MyNotes on Why Ed Tech Is Not Transforming How Teachers Teach:
- Public schools now provide at least one computer for every five students.
- They spend more than $3 billion per year on digital content.
- And nearly three-fourths of high school students now say they regularly use a smartphone or tablet in the classroom.
- The student-centered, hands-on, personalized instruction envisioned by ed-tech proponents remains the exception to the rule.
- Case study after case study describe a common pattern inside schools: A handful of “early adopters” embrace innovative uses of new technology, while their colleagues make incremental or no changes to what they already do.
- “If schools take all this technology, and use it like a textbook, or just have teachers show PowerPoint [presentations] or use drill-and-kill software, they might as well not even have it.
- In the digital age, the ISTE standards say, teachers should be expected, among other strategies, to “engage students in exploring real-world issues and solving authentic problems using digital tools and resources.
- ” They should also “develop technology-enriched learning environments that enable all students to become active participants in setting their own educational goals, managing their own learning, and assessing their own progress.
- Research suggests that’s more or less the standard distribution of technology use in most schools nationwide.
- The most authoritative national study on teacher technology use was conducted by the National Center for Education Statistics in 2009.
- A survey of 3,159 teachers found that when teachers did allow students to use technology, it was most often to prepare written text (61 percent of respondents reported that their students did so “sometimes” or “often”) conduct Internet research (66 percent), or learn/practice basic skills (69 percent).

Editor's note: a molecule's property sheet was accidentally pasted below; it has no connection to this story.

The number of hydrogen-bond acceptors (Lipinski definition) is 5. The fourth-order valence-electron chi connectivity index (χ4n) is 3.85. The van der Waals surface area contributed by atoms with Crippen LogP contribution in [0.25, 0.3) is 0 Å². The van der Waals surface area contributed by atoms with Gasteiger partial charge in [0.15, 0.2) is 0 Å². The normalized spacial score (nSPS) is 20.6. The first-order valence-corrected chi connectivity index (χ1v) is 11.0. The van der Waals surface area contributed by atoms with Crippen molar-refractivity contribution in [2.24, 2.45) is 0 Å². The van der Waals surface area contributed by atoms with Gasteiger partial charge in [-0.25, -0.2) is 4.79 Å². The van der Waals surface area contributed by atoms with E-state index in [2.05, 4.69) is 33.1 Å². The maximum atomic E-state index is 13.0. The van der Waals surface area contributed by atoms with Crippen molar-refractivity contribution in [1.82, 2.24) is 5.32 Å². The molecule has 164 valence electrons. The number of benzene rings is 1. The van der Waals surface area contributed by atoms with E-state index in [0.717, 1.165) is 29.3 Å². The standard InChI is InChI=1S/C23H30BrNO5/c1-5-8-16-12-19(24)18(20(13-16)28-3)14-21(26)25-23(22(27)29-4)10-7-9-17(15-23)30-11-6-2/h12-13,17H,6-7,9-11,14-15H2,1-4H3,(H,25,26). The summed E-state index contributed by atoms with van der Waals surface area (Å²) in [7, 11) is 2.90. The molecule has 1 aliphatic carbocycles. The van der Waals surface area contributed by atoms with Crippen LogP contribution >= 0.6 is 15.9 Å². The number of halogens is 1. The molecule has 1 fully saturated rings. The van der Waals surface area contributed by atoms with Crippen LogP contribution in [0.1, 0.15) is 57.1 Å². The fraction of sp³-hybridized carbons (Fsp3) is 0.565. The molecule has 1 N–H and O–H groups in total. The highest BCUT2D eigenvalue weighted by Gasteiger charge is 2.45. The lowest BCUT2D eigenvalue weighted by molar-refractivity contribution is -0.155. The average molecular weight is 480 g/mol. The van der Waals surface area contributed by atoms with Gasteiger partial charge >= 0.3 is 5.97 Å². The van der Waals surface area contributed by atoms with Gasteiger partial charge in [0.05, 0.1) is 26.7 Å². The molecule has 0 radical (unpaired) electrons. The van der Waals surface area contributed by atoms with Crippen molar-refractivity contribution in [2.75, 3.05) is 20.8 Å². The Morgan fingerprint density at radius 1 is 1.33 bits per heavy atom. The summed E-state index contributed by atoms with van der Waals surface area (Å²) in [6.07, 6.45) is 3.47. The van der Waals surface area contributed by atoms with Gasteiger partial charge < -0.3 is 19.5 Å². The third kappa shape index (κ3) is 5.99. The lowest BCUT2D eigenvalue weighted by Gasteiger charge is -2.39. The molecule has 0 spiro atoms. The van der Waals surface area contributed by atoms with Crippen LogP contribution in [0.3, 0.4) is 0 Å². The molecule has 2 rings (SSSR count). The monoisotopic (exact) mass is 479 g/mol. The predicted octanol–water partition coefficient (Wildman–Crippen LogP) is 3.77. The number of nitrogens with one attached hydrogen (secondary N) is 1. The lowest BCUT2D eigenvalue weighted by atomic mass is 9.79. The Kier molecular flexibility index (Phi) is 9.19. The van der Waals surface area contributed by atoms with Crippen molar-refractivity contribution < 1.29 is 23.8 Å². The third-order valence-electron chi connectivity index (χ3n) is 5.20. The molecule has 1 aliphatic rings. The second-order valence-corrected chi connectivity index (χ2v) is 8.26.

- Far more rare were teachers who reported that their students sometimes or often used technology to conduct experiments (25 percent), create art or music (25 percent), design and produce a product (13 percent), or contribute to a blog or wiki (9 percent.)
- Similar findings resulted from a 2010 study of 21 Texas middle schools by private researcher Kelly S.
- The schools had been provided with abundant technology, including laptops for every student and teacher, wireless upgrades for schools, digital curricula and assessments, and professional development, paid for with $20 million in federal funds.
- “In general, teachers at many schools seemed to view technology as a more valuable tool for themselves than for their students,” Ms.
- One big issue: Many teachers lack an understanding of how educational technology works.
- Researchers have found, for example, that even innovative teachers can be heavily affected by pressure to conform to more traditional instructional styles, with a teacher as the focal point for the classroom.
- Newer teachers inclined to use technology in their classrooms can also be deterred by experienced teachers who feel differently.
- And the current test-based accountability system isn’t exactly supporting the transition to student-centered, technology-driven instruction, said Ms.
- One strategy that most researchers and experts seem to agree on: so-called “job-embedded” professional development that takes place consistently during the workday and is tied to specific classroom challenges that teachers actually face, rather than in the isolated sessions often preferred by district central offices and written into districts’ contracts with their teachers.
- “When learning experiences are focused solely on the technology itself, with no specific connection to grade or content learning goals, teachers are unlikely to incorporate technology into their practices,” concluded Ms. Ertmer and Ms.
- Ottenbreit-Leftwich, the researchers who wrote the 2010 paper on the factors influencing teachers’ use of educational technology.
- “The smarter districts use those teachers to teach other teachers how to integrate tech into their lessons,” Mr. Cuban said.
This note was created from Liner.
By Miguel Guhlin
By Miguel Guhlin